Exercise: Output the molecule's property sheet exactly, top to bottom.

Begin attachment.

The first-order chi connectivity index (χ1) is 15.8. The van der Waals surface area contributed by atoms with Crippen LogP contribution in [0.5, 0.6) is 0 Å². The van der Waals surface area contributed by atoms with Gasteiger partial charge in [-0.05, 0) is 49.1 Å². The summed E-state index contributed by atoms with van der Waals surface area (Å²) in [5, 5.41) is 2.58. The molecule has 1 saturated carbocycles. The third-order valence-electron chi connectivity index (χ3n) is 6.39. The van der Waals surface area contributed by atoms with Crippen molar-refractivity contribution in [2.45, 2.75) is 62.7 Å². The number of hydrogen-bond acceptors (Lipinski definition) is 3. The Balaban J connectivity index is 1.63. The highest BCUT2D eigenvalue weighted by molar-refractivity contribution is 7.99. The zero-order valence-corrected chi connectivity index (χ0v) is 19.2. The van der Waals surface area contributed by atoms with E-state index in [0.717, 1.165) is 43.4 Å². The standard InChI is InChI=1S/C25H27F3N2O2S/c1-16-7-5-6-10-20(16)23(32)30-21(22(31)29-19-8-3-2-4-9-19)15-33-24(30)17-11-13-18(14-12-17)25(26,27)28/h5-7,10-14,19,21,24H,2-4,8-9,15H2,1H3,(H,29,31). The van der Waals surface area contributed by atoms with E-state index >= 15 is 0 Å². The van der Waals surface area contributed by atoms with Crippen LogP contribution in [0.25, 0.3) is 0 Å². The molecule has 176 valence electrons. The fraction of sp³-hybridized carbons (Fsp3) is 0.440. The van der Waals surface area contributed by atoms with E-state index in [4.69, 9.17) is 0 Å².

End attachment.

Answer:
The first-order chi connectivity index (χ1) is 15.8. The van der Waals surface area contributed by atoms with Crippen LogP contribution in [0.5, 0.6) is 0 Å². The van der Waals surface area contributed by atoms with Gasteiger partial charge in [-0.05, 0) is 49.1 Å². The summed E-state index contributed by atoms with van der Waals surface area (Å²) in [5, 5.41) is 2.58. The molecule has 1 saturated carbocycles. The third-order valence-electron chi connectivity index (χ3n) is 6.39. The van der Waals surface area contributed by atoms with Crippen molar-refractivity contribution in [2.45, 2.75) is 62.7 Å². The number of hydrogen-bond acceptors (Lipinski definition) is 3. The Balaban J connectivity index is 1.63. The highest BCUT2D eigenvalue weighted by molar-refractivity contribution is 7.99. The zero-order valence-corrected chi connectivity index (χ0v) is 19.2. The van der Waals surface area contributed by atoms with E-state index in [0.717, 1.165) is 43.4 Å². The standard InChI is InChI=1S/C25H27F3N2O2S/c1-16-7-5-6-10-20(16)23(32)30-21(22(31)29-19-8-3-2-4-9-19)15-33-24(30)17-11-13-18(14-12-17)25(26,27)28/h5-7,10-14,19,21,24H,2-4,8-9,15H2,1H3,(H,29,31). The van der Waals surface area contributed by atoms with E-state index >= 15 is 0 Å². The van der Waals surface area contributed by atoms with Crippen LogP contribution in [0.25, 0.3) is 0 Å². The molecule has 176 valence electrons. The fraction of sp³-hybridized carbons (Fsp3) is 0.440. The van der Waals surface area contributed by atoms with E-state index in [4.69, 9.17) is 0 Å².